Control-Oriented Modeling and Operating Range Expansion of Premixed Charge Compression-Ignited Combustion in a Multi-Cylinder Diesel Engine with Flexible Valve Actuation and Variable Fuel Reactivity

Daniel G Van Alstine, Purdue University


This effort presents the need for advanced combustion modes such as PCCI for use in heavy-duty diesel engines, as a means to meet the strict future pollutant emission and fuel efficiency regulations imposed by the federal government. The state of the art in literature is reviewed for PCCI combustion, combustion timing prediction and modeling, and limitations on the PCCI operating range. The author's specific contributions are outlined, including testbed development, development of a control-oriented PCCI combustion timing model, analysis of the limitations on the PCCI operating range and technologies to improve them, and support for the other efforts within the research group, as all will be combined to enable successful closed-loop control of PCCI combustion. The PCCI combustion timing model is a simple, analytical, control-oriented model for prediction of combustion timing during premixed charge compression ignition combustion with early fuel injection. The model includes direct dependence on in-cylinder temperature, in-cylinder pressure, and the total in-cylinder O2 mass fraction, including the contribution of EGR, residual burned gas, and backflow during the valve overlap period. The model is extensively validated against experimental PCCI data from a multi-cylinder diesel engine utilizing high pressure EGR, variable geometry turbocharging, and flexible intake valve actuation, which allows control over the engine's effective compression ratio. The results show that across a wide range of input conditions the model predicts the start of combustion within ±2°CA of the experimental values for all but three of the 180 data points (98%+ accuracy), with an RMS error of 0.86°CA. The experimental SOC ranges from as early as -19.3°CA to as late as +0.6°CA by heavily exercising the control actuators, specifically the commanded start of injection timing SOIecm, the IVC timing, and the engine's air-handling system (EGR valve position and VGT position). Analysis is performed to isolate the effects and control authority of each actuator on the ignition delay and start of combustion timing. During these actuator sweeps, the model captures complex relationships and predicts the start of combustion within ±2°CA of the experimental values. This PCCI combustion timing model can be coupled with a gas exchange model for control algorithm design and analysis. The PCCI operating range limitation analysis uncovers the limits that constrain effective PCCI combustion to a limited region on the speed-load map and what can be done to expand that region. A stock Cummins 6.7L multicylinder diesel engine with the added capability of variable valve actuation is used to experimentally investigate the limitations on widespread operation of PCCI combustion with considerations for NOx, PM, UHC, and CO emissions, and fuel efficiency, equivalence ratio, combustion noise, and combustion stability. It is discovered that limits on equivalence ratio, brake-specific PM emissions, combustion noise, EGR cooler boiling, and a pumping/efficiency penalty associated with high EGR rates constrain the range of effective PCCI combustion. Characterization of the pumping penalty limit reveals that variable valve actuation, specifically early IVC timings, can reduce the effective compression ratio of the engine and promote effective PCCI combustion while taking the burden off of the turbomachinery to drive EGR. This reduces the pumping penalty and gives recovery of efficiency and torque, extending the effective PCCI range to higher speeds. The use of a less reactive fuel also improves the range of PCCI combustion by realizing even more pumping improvement through EGR reduction and by enabling a late-injection PCCI combustion that has simultaneous reduction of NOx, PM, and combustion noise. Both IVC modulation and reduced fuel reactivity significantly expands the operating range for effective PCCI to higher engine speeds and loads. The high speed limit is increased from 2000 to 2400 RPM and the high load limit is increased to a maximum of 6.4 bar BMEP. Overall, the effective PCCI operating space is expanded from 10.1 to 30.5% of the engine's total speed-load map. Lastly, conclusions are summarized and future work is proposed to perform a more detailed experimental analysis with multiple injection strategies and additional testing with 100% gasoline.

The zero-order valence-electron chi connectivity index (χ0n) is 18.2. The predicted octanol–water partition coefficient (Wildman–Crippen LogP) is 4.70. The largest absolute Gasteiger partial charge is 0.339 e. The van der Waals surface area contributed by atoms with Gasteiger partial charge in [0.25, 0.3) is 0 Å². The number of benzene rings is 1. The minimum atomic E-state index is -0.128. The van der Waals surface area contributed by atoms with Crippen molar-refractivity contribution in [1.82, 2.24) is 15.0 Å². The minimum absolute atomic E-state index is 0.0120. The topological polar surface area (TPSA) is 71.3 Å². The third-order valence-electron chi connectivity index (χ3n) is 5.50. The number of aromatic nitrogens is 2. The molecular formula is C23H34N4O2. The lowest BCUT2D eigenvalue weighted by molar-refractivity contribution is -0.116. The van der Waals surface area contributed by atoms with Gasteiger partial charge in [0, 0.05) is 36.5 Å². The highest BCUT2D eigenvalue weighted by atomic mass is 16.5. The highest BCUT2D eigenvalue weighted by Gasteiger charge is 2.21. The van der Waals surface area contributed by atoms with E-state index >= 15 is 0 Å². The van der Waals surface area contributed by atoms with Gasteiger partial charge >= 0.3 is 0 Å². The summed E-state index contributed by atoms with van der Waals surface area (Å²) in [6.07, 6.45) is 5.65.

Shaver, Purdue University.

Subject Area

Mechanical engineering

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